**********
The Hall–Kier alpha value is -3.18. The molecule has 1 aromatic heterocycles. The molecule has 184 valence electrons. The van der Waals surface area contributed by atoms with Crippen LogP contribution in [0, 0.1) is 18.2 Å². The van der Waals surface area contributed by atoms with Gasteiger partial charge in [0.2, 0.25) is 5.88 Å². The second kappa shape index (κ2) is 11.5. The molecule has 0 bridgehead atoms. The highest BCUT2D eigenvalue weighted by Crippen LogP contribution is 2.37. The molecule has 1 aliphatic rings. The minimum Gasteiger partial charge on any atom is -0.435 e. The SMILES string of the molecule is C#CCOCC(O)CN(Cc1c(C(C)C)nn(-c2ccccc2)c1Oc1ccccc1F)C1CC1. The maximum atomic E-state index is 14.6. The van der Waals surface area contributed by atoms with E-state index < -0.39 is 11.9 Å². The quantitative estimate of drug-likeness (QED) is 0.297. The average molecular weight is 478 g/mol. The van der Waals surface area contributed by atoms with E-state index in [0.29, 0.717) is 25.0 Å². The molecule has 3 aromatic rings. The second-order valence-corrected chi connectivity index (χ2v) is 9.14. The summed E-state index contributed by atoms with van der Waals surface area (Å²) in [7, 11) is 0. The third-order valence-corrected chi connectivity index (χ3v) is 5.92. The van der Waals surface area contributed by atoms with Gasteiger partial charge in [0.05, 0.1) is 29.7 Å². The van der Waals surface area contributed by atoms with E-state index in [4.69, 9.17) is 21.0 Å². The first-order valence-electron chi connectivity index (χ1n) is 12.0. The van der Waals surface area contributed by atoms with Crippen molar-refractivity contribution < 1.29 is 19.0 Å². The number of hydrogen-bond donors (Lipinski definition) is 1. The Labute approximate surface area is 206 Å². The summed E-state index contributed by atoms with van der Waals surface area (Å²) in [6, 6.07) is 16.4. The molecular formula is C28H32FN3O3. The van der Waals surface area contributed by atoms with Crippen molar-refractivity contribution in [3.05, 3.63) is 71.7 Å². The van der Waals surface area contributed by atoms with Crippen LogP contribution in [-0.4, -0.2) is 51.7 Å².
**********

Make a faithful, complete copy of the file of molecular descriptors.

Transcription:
The Hall–Kier alpha value is -3.18. The molecule has 1 aromatic heterocycles. The molecule has 184 valence electrons. The van der Waals surface area contributed by atoms with Crippen LogP contribution in [0, 0.1) is 18.2 Å². The van der Waals surface area contributed by atoms with Gasteiger partial charge in [0.2, 0.25) is 5.88 Å². The second kappa shape index (κ2) is 11.5. The molecule has 0 bridgehead atoms. The highest BCUT2D eigenvalue weighted by Crippen LogP contribution is 2.37. The molecule has 1 aliphatic rings. The minimum Gasteiger partial charge on any atom is -0.435 e. The SMILES string of the molecule is C#CCOCC(O)CN(Cc1c(C(C)C)nn(-c2ccccc2)c1Oc1ccccc1F)C1CC1. The maximum atomic E-state index is 14.6. The van der Waals surface area contributed by atoms with E-state index < -0.39 is 11.9 Å². The quantitative estimate of drug-likeness (QED) is 0.297. The average molecular weight is 478 g/mol. The van der Waals surface area contributed by atoms with E-state index in [0.29, 0.717) is 25.0 Å². The molecule has 3 aromatic rings. The second-order valence-corrected chi connectivity index (χ2v) is 9.14. The summed E-state index contributed by atoms with van der Waals surface area (Å²) in [7, 11) is 0. The third-order valence-corrected chi connectivity index (χ3v) is 5.92. The van der Waals surface area contributed by atoms with Gasteiger partial charge in [0.05, 0.1) is 29.7 Å². The van der Waals surface area contributed by atoms with E-state index in [4.69, 9.17) is 21.0 Å². The first-order valence-electron chi connectivity index (χ1n) is 12.0. The van der Waals surface area contributed by atoms with Crippen molar-refractivity contribution < 1.29 is 19.0 Å². The number of hydrogen-bond donors (Lipinski definition) is 1. The Labute approximate surface area is 206 Å². The summed E-state index contributed by atoms with van der Waals surface area (Å²) in [6, 6.07) is 16.4. The molecular formula is C28H32FN3O3. The van der Waals surface area contributed by atoms with Crippen molar-refractivity contribution in [3.05, 3.63) is 71.7 Å². The van der Waals surface area contributed by atoms with Crippen LogP contribution in [-0.4, -0.2) is 51.7 Å².